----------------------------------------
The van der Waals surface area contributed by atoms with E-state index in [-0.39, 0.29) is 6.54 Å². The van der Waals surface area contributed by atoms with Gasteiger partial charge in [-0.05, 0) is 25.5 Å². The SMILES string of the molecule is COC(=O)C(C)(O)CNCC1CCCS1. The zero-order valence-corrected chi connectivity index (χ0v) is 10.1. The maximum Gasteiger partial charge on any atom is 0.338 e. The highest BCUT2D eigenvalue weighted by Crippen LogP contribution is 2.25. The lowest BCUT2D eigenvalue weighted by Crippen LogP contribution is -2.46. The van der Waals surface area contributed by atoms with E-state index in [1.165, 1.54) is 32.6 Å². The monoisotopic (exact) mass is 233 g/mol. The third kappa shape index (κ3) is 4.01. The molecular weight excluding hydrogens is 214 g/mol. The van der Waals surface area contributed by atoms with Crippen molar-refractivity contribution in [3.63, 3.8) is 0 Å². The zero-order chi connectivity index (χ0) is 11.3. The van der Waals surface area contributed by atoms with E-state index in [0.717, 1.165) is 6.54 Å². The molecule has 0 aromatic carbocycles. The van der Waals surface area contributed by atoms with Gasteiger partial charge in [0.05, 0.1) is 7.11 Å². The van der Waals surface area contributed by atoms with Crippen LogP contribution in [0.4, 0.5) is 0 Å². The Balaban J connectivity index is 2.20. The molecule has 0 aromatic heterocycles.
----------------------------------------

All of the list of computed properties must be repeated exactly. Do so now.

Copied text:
The van der Waals surface area contributed by atoms with E-state index in [-0.39, 0.29) is 6.54 Å². The van der Waals surface area contributed by atoms with Gasteiger partial charge in [-0.05, 0) is 25.5 Å². The SMILES string of the molecule is COC(=O)C(C)(O)CNCC1CCCS1. The zero-order valence-corrected chi connectivity index (χ0v) is 10.1. The maximum Gasteiger partial charge on any atom is 0.338 e. The highest BCUT2D eigenvalue weighted by Crippen LogP contribution is 2.25. The lowest BCUT2D eigenvalue weighted by Crippen LogP contribution is -2.46. The van der Waals surface area contributed by atoms with E-state index in [1.165, 1.54) is 32.6 Å². The monoisotopic (exact) mass is 233 g/mol. The third kappa shape index (κ3) is 4.01. The molecular weight excluding hydrogens is 214 g/mol. The van der Waals surface area contributed by atoms with Crippen molar-refractivity contribution in [3.63, 3.8) is 0 Å². The zero-order chi connectivity index (χ0) is 11.3. The van der Waals surface area contributed by atoms with E-state index in [0.717, 1.165) is 6.54 Å². The molecule has 0 aromatic carbocycles. The van der Waals surface area contributed by atoms with Gasteiger partial charge in [0.05, 0.1) is 7.11 Å². The van der Waals surface area contributed by atoms with Crippen LogP contribution in [0.4, 0.5) is 0 Å². The Balaban J connectivity index is 2.20. The molecule has 0 aromatic heterocycles.